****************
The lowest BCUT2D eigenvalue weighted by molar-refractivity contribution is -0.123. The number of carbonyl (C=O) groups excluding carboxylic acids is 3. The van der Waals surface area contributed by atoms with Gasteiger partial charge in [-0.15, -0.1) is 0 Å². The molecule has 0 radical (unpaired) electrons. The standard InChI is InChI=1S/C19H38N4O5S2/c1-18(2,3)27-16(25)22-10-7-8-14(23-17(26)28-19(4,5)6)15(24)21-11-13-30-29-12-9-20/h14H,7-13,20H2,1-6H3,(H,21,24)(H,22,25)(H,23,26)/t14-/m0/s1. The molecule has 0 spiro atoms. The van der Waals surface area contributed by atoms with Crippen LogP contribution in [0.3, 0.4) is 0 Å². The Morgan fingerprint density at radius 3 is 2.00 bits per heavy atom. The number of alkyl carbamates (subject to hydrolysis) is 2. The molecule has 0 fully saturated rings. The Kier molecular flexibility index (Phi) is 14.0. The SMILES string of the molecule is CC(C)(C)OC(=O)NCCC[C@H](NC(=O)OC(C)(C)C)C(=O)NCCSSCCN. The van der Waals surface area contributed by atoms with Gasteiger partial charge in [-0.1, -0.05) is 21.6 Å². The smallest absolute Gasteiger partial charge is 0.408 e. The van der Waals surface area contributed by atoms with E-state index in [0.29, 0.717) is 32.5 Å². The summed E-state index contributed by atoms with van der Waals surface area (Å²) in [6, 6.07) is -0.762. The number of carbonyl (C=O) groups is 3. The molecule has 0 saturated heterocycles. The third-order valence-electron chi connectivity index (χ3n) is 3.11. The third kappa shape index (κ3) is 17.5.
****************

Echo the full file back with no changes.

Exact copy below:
The lowest BCUT2D eigenvalue weighted by molar-refractivity contribution is -0.123. The number of carbonyl (C=O) groups excluding carboxylic acids is 3. The van der Waals surface area contributed by atoms with Gasteiger partial charge in [-0.15, -0.1) is 0 Å². The molecule has 0 radical (unpaired) electrons. The standard InChI is InChI=1S/C19H38N4O5S2/c1-18(2,3)27-16(25)22-10-7-8-14(23-17(26)28-19(4,5)6)15(24)21-11-13-30-29-12-9-20/h14H,7-13,20H2,1-6H3,(H,21,24)(H,22,25)(H,23,26)/t14-/m0/s1. The molecule has 0 spiro atoms. The van der Waals surface area contributed by atoms with Crippen LogP contribution in [0.3, 0.4) is 0 Å². The Morgan fingerprint density at radius 3 is 2.00 bits per heavy atom. The number of alkyl carbamates (subject to hydrolysis) is 2. The molecule has 0 fully saturated rings. The Kier molecular flexibility index (Phi) is 14.0. The SMILES string of the molecule is CC(C)(C)OC(=O)NCCC[C@H](NC(=O)OC(C)(C)C)C(=O)NCCSSCCN. The van der Waals surface area contributed by atoms with Gasteiger partial charge in [-0.1, -0.05) is 21.6 Å². The smallest absolute Gasteiger partial charge is 0.408 e. The van der Waals surface area contributed by atoms with E-state index in [0.29, 0.717) is 32.5 Å². The summed E-state index contributed by atoms with van der Waals surface area (Å²) in [6, 6.07) is -0.762. The number of carbonyl (C=O) groups is 3. The molecule has 0 saturated heterocycles. The third-order valence-electron chi connectivity index (χ3n) is 3.11. The third kappa shape index (κ3) is 17.5.